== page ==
‘‘If you bring me that star,’’ said Victoria, ‘‘The one that just
Emily May
The more Gaiman I read, the more I understand why people are so caught up in the magic he wields. Because that is basically what he does. He's not an author, he's a magician, painting magic pictures of rich, exciting worlds that come to life so quickly. Worlds that somehow seem complexly developed after just two chapters of Gaiman's writing. Gaiman is simply a master storyteller. He creates moods that permeate entire novels and, whether you happen to be reading his adult or young adult works, he ...more
Since I saw the movie before I read the book, I must preface my review with that fact since a comparison between the two was inevitable and, moreover, greatly influenced my opinion of the book. I loved the movie! I liked the book. Unlike most book-to-film adaptations, however, I felt that the movie had more character development and more details; and, indeed, more heart and more humor. I cannot objectively consider the merits of the book because I missed so many aspects of the movie-story as I r ...more
Kat Kennedy
Quick question: how many Daleks does it take to conquer Neil Gaiman?

Answer: I don't know - since I am a blasphemous wench and have never seen a Doctor Who episode. Nor do I actually know what a Dalek is and what it does.

To add to my nefarious ways, I'm also not a Gaiman fan (though not for lack of trying!)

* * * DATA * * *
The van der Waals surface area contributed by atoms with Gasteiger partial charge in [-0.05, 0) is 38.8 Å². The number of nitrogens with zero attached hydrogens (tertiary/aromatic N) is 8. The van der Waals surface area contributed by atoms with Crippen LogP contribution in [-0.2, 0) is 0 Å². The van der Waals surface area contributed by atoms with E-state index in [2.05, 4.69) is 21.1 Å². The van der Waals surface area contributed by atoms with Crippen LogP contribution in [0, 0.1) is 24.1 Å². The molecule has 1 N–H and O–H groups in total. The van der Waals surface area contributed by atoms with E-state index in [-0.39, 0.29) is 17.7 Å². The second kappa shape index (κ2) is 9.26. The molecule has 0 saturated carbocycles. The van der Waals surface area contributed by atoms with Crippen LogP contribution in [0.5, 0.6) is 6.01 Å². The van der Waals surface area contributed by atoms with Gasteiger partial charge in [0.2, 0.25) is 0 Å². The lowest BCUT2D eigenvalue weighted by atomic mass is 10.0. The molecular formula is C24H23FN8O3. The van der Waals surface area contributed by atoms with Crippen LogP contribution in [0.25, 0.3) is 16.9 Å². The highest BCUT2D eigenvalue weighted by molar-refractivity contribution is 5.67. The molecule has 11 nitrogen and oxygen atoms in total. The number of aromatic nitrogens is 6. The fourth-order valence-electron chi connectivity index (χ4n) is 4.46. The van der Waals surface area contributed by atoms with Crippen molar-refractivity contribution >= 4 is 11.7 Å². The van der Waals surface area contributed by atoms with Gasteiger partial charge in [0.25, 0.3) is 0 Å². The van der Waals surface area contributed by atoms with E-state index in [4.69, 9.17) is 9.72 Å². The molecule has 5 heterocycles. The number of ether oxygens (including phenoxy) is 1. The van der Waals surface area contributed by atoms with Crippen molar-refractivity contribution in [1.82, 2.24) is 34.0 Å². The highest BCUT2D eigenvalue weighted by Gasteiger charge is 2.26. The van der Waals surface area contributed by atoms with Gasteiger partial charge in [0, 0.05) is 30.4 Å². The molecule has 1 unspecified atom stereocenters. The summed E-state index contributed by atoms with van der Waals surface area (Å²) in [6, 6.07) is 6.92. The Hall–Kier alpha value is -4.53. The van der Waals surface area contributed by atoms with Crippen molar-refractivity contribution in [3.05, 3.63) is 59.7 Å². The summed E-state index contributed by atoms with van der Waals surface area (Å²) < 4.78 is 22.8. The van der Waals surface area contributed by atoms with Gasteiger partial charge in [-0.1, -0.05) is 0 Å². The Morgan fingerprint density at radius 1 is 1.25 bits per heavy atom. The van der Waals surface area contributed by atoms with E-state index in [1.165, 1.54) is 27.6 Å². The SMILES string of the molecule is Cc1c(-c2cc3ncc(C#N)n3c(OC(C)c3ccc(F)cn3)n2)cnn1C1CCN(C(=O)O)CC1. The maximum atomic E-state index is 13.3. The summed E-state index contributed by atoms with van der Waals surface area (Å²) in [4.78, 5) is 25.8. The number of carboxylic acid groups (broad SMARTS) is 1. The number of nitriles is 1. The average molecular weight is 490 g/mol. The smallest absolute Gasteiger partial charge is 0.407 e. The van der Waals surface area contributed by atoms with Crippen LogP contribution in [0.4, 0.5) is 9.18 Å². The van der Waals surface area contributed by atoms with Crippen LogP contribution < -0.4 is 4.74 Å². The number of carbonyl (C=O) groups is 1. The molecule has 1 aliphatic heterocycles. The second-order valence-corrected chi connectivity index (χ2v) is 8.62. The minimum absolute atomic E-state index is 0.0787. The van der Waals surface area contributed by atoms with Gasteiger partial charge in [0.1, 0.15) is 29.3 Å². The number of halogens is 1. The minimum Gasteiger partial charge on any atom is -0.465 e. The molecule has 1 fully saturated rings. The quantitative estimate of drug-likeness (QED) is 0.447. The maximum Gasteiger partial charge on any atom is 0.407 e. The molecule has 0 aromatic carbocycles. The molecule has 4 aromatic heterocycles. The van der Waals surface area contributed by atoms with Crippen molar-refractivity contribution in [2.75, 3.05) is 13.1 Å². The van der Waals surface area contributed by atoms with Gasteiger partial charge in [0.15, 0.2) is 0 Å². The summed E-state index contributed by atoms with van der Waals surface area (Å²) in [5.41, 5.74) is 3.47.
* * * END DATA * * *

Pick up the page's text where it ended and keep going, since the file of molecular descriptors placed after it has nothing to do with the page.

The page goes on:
Clearly, whilst I am a scifi fan - I'm not the RIGHT kind of scifi fan!

It's rather like two Star Trek fans meeting on the street:

"So which episode of Enterprise is your favourite?" The first T
How far would you go for love? And more importantly, what might you find when you get there? Neil Gaiman takes a look at this in what is inarguably one of his richest fairy tales to date.

When Tristran Thorn tells Victoria Forrester he would give her a star if she would give him a kiss, he certainly wasn't expecting her to take him up on his offer. Pointing out a falling star, Victoria asks him to retrieve it for her, and so Tristran heads out on a fantastical journey on which he will discover th
My high expectations for this book (the first I've read of Gaiman's) were badly disappointed. The writing was poor, the story cliché and shallow, and the content problematic. I've read that Gaiman is better with graphic novels, and that seems likely. He obviously has some talent, so I'm hoping this book is just a miss.

One issue I had with Stardust was the writing itself. Gaiman tries to write an "adult fairy tale" with what I think are terrible results. The tone is light-hearted and sarcastic, b
To tell the truth, I didn't believe it was possible. My copy of "Stardust" promises so much just by images on the cover - and the volume is so slim, barely reaching 200 pages. How will all these events and characters fit in such slim space? - I asked myself, and started reading on the evening of October, 2nd. By 4AM, October 3rd, I learned that not only it is possible, but also that Neil Gaiman is a talented, gifted writer with gorgeous imagination and invaluable, rare talent for recreating the ...more